About gunfights. If you have survived one, it was the luck of happenstance. If you have survived five you are a gunfighter
A gunfight is all chaos and adrenaline.
It is extremely difficult, yet critical that you identify the source of the gunfire. You must determine if it is friendly fire or hostile fire.
You do not want to return fire on a policeman or another "GGG"
Not all loud noises are gunshots. It takes experience and training to tell which is which.
Before leaving home, I checked my phone for messages. Good! There were none. I slipped my inside-the-belt-holster on my hip. Convenient, but comfortably concealed. I inserted a 10-round magazine into my Glock 29 short frame. I worked the action and racked the round to make sure it worked smoothly.
.I removed the bullet from the action and reloaded it into the magazine. I did not want an accidental discharge. I had tickets for the 8:15 PM showing of “John Wick Chapter 3”. Nothing more relaxing than a shoot-em-up in an air-conditioned dark theater with lounge seats.
Thank God I don’t have to wait in line. It must still be 90 degrees and the humidity is oppressive. Damn, my glasses are all fogged up after leaving my car’s AC.
I ordered two hot dogs, a tub of popcorn, and a big orange drink for the movie, found my seat and settled in for a relaxing evening. There were the usual distractions of cell phone conversations and people talking loudly to each other. But the volume of the theater's surround sound system was extremely loud and drowned out much of the transient noise of a rude audience.
. It was a great movie. It hung between suspense and sudden action. I started on my first hot dog backed by buttered popcorn and washed it all down with the addictive sugary orange drink. Finishing the first hot dog, I dived into the second one. Halfway through the second hot dog during a particularly gruesome scene, I heard a popping sound that just didn’t belong.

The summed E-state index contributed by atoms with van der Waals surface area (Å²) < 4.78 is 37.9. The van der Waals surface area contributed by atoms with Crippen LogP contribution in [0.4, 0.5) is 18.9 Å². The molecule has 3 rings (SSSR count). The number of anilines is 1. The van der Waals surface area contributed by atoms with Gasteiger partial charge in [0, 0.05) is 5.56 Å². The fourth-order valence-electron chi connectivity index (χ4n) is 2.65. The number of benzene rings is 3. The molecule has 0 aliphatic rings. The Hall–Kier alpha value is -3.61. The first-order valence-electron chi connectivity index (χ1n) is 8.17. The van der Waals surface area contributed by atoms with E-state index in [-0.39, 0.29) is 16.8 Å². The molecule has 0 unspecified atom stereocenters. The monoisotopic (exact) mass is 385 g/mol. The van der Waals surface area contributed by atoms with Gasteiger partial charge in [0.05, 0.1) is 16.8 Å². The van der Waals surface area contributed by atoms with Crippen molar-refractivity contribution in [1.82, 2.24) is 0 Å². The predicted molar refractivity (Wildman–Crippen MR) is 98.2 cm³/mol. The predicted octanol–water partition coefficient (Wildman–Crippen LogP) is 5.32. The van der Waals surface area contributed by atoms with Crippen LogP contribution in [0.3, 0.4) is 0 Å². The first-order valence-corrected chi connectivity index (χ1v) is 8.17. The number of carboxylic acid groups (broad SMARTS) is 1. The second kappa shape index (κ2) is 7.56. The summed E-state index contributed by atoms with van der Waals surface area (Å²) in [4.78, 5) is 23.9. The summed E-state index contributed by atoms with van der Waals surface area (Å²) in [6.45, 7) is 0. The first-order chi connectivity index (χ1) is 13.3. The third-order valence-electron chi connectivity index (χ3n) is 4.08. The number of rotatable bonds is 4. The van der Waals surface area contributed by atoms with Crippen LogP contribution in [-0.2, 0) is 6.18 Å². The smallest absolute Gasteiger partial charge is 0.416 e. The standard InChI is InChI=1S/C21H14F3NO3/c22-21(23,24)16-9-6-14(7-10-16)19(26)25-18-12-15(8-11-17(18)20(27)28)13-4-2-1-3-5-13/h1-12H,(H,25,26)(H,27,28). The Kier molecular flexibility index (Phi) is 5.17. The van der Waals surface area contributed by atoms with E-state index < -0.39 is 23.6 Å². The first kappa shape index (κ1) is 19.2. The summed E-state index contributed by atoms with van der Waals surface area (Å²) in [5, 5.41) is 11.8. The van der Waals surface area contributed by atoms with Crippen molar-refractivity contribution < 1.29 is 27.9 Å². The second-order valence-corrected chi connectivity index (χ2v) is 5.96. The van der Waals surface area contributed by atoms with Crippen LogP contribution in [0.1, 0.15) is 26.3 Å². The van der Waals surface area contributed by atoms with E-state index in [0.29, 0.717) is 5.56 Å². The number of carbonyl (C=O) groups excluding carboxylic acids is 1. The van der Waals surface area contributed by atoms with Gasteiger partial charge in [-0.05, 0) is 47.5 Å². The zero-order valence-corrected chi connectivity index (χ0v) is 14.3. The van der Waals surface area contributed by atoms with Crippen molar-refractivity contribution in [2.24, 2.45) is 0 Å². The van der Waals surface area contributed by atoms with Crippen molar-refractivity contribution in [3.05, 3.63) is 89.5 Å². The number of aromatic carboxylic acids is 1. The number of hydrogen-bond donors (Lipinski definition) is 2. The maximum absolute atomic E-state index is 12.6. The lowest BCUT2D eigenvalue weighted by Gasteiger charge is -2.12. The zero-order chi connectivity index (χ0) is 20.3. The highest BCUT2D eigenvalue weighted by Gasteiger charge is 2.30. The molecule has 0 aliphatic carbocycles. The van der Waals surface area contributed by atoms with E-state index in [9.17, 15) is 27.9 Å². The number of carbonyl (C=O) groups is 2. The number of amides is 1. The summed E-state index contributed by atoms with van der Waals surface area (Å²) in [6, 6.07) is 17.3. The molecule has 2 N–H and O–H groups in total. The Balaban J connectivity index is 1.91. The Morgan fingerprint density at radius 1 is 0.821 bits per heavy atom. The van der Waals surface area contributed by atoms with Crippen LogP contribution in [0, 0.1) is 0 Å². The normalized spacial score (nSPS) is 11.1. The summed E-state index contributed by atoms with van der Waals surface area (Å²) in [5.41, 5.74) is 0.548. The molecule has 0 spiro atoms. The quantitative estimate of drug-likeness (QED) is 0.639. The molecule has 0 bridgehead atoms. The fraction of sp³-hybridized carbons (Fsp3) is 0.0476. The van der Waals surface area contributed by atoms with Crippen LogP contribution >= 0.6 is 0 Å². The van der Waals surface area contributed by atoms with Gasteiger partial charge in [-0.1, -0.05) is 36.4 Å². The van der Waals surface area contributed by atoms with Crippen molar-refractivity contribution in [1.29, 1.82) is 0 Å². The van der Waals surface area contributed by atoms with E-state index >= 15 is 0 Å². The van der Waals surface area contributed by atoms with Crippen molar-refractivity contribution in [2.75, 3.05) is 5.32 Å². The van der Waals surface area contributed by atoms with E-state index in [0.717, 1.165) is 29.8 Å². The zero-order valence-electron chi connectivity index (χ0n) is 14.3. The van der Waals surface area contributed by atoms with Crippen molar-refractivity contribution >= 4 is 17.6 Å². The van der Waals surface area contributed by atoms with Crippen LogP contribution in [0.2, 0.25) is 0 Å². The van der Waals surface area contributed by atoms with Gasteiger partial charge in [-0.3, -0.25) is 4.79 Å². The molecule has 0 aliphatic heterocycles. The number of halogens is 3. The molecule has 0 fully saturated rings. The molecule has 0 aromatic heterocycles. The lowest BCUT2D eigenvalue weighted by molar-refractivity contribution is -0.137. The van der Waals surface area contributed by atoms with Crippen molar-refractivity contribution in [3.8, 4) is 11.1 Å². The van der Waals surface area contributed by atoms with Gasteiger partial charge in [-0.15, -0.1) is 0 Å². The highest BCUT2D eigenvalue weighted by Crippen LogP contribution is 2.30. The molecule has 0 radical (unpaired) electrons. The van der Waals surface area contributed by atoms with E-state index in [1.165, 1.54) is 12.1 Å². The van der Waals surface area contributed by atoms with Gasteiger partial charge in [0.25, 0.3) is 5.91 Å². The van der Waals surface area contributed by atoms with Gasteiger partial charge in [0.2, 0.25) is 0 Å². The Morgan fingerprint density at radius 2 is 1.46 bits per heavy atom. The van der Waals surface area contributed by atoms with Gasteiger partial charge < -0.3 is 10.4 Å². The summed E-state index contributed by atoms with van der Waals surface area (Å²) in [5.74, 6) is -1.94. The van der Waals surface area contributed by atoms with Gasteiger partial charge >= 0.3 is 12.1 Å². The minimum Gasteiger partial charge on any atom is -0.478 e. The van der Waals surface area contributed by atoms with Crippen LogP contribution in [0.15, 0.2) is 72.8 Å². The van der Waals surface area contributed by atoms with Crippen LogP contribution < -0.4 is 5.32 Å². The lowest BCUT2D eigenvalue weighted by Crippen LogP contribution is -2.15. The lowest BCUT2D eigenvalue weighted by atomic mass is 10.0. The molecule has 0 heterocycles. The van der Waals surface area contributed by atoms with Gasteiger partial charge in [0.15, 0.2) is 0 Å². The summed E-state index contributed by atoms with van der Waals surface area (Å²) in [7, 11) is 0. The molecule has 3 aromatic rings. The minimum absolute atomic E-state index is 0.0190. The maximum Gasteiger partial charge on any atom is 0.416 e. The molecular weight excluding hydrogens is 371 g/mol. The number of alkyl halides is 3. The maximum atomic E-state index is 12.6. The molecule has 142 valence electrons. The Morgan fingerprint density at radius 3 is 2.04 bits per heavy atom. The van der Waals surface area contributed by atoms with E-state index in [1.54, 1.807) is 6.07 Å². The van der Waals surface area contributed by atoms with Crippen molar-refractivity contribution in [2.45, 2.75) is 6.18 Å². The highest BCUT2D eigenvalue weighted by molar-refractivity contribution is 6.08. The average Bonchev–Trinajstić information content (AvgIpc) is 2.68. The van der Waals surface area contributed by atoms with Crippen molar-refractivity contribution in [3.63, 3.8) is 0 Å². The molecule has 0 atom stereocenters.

I heard the sound again and the guy sitting in front of me lost half his head in a rainbow of blood. I looked toward the sound and saw an unmistakable muzzle flash. My heart jumped, I dumped my popcorn, and knocked over my orange drink. I dive for the floor and slipped my pistol out of its holster.
. I jacked a round into the chamber and started shaking all over. I was tormented by fear. Isn’t this why I carried the pistol? I had to ask myself if I was ready to kill someone or be killed. The shooting continued. People were screaming and running for the exits. I popped up and aimed in the direction of the muzzle flashes
I snapped off two quick shots. People were still falling. Suddenly I was tackled from behind and my pistol fell from my hand and clattered across the floor. I was slammed into the seat backs. Somebody shouted, “I got him. I got the shooter.” Two more people jumped on me.
I could tell one was a policeman. He handcuffed me. I was dumbfounded. I was the good guy. I was to shocked to speak. The shooting stopped. I was dragged to a police car and driven away. I was read my rights at the police station. I tried to explain that it wasn’t me. The officer said, “You were seen shooting. We have your gun.” I asked for an attorney.
When my lawyer arrived, he told me the outlook was bleak. But I was the “Good Guy with a Gun”, I exclaimed. The lawyer said,
“Good Guys don’t carry guns.”